The mistaken approach to Buddhism made by academics

The mistaken approach to Buddhism made by academics
Academics and scholars repeatedly make one of the most basic, self-defeating and debilitating mistakes anyone can make in approaching Buddhism, and this is to believe that scholarly dabbling on the periphery -reading books, learning languages, translating texts, attending heavyweight seminars, visiting Buddhist centres and taking notes – somehow constitutes actual involvement in the Buddhist quest itself.
Almost every book, article, website, lecture and teaching on Buddhism you can come across is likely to promote a fundamental and damaging misunderstanding of the teaching itself, and this misunderstanding is poisonous enough to ruin more or less everything which follows. Academic studies are the worst offenders, because academics believe that scholarly studies should be judged on their manifest scholarship, and not on their relevance or meaningfulness; in other words, it doesn’t matter how preposterous and wrongheaded your research is, as long as scholarly standards are upheld.
And the elemental, basic, square one mistake people make is to take Buddhist doctrine as if it were some sort of mystical car manual, the reading of which, and the handling of which, is equivalent – and possibly even superior – to the driving of the car itself. To drive a car, you need to get inside it, put yourself into the driver’s seat, and then drive it. Reading the manual – or the ‘how to’ book – is not the same as actually driving the car, even if you know the accompanying text off by heart, translated it from the Khotanese, and can read it [sort of] in the original medieval Tibetan. To drive the car you actually need to get into it, start the engine, put your hands on the steering wheel, and then drive it. You could have a manual on your lap, if you want to make life difficult for yourself, but there is really no need to, and you would be better advised simply to drive, learn from your mistakes, and adjust to situations as you find them, as a driver in the actual – as opposed to theoretical – driving seat. And if, as an expert driver, you then find it of interest to browse the manual, do so by all means; as an expert, you have earned the privilege to do whatever you want. But the idea that the ‘text wallahs’ have somehow obviated the need actually to drive the car, is as mind-shatteringly ridiculous as anything could possibly be. What value their knowledge ? How can you possibly know anything about the actual experience of driving a car from reading a book about it ?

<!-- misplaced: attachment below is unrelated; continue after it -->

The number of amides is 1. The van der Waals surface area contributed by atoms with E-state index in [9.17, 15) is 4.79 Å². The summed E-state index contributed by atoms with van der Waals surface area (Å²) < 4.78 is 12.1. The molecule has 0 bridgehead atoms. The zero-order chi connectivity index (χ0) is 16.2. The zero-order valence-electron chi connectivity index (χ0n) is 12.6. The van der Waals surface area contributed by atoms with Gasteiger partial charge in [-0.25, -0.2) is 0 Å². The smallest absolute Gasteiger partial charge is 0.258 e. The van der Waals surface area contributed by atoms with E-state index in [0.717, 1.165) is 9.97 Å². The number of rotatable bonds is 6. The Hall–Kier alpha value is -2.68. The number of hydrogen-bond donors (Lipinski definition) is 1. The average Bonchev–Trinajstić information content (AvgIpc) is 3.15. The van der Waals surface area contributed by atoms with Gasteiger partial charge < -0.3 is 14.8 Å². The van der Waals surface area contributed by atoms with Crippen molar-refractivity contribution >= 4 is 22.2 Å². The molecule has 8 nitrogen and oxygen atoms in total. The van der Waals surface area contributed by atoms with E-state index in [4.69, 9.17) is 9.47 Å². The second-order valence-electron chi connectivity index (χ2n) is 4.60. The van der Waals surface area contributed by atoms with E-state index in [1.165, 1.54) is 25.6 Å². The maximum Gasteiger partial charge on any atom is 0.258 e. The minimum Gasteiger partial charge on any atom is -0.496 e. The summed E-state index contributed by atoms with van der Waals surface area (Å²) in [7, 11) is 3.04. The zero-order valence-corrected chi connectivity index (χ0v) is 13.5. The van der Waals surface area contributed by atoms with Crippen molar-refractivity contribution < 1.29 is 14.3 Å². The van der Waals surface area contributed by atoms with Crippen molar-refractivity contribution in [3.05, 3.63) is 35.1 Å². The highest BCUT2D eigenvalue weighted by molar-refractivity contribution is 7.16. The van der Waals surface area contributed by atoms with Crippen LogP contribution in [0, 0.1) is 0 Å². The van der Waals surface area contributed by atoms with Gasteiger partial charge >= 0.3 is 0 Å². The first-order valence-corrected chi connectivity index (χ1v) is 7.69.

The counter argument might run as follows: Buddhism and Buddhist doctrine are not as distinct as the actuality of driving a car is from a book about it. Buddhism is more like, say, poetry, and reading the right books on poetry can inform you mightily about all aspects of it – how to write it, how to appreciate it – without necessarily becoming a poet yourself. The same would apply to a great number of other subjects, such as music, or architecture, or even to sex, in that you can create an imaginative space in your mind which, depending on you imaginative ability, can often seem very close to the real thing, and can on occasion seem like a very adequate substitute for it. And after all, Buddhism is really just a bunch of ideas, and anyone can get to grips with ideas if they have a will to. You don’t have to become a Buddhist to be able to know it from top to bottom; all you have to do is read the right books.